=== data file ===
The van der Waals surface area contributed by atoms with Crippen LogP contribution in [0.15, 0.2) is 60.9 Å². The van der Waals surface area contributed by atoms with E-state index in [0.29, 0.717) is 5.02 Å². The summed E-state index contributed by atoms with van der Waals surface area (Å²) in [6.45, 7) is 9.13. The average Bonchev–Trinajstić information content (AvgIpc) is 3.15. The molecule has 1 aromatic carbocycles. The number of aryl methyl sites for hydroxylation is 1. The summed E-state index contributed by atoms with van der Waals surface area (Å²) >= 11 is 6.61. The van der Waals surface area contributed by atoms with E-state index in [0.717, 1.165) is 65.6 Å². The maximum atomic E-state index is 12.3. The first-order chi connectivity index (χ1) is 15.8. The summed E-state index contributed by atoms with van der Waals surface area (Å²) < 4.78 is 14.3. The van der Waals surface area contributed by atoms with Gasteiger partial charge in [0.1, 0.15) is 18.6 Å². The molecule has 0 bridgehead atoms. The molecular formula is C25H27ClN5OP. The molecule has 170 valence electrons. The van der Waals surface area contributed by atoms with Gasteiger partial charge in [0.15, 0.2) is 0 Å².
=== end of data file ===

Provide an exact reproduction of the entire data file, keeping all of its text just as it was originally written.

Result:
The van der Waals surface area contributed by atoms with Crippen LogP contribution in [0.15, 0.2) is 60.9 Å². The van der Waals surface area contributed by atoms with E-state index in [0.29, 0.717) is 5.02 Å². The summed E-state index contributed by atoms with van der Waals surface area (Å²) in [6.45, 7) is 9.13. The average Bonchev–Trinajstić information content (AvgIpc) is 3.15. The molecule has 1 aromatic carbocycles. The number of aryl methyl sites for hydroxylation is 1. The summed E-state index contributed by atoms with van der Waals surface area (Å²) >= 11 is 6.61. The van der Waals surface area contributed by atoms with E-state index in [0.717, 1.165) is 65.6 Å². The maximum atomic E-state index is 12.3. The first-order chi connectivity index (χ1) is 15.8. The summed E-state index contributed by atoms with van der Waals surface area (Å²) < 4.78 is 14.3. The van der Waals surface area contributed by atoms with Gasteiger partial charge in [0.1, 0.15) is 18.6 Å². The molecule has 0 bridgehead atoms. The molecular formula is C25H27ClN5OP. The molecule has 170 valence electrons. The van der Waals surface area contributed by atoms with Gasteiger partial charge in [0.15, 0.2) is 0 Å².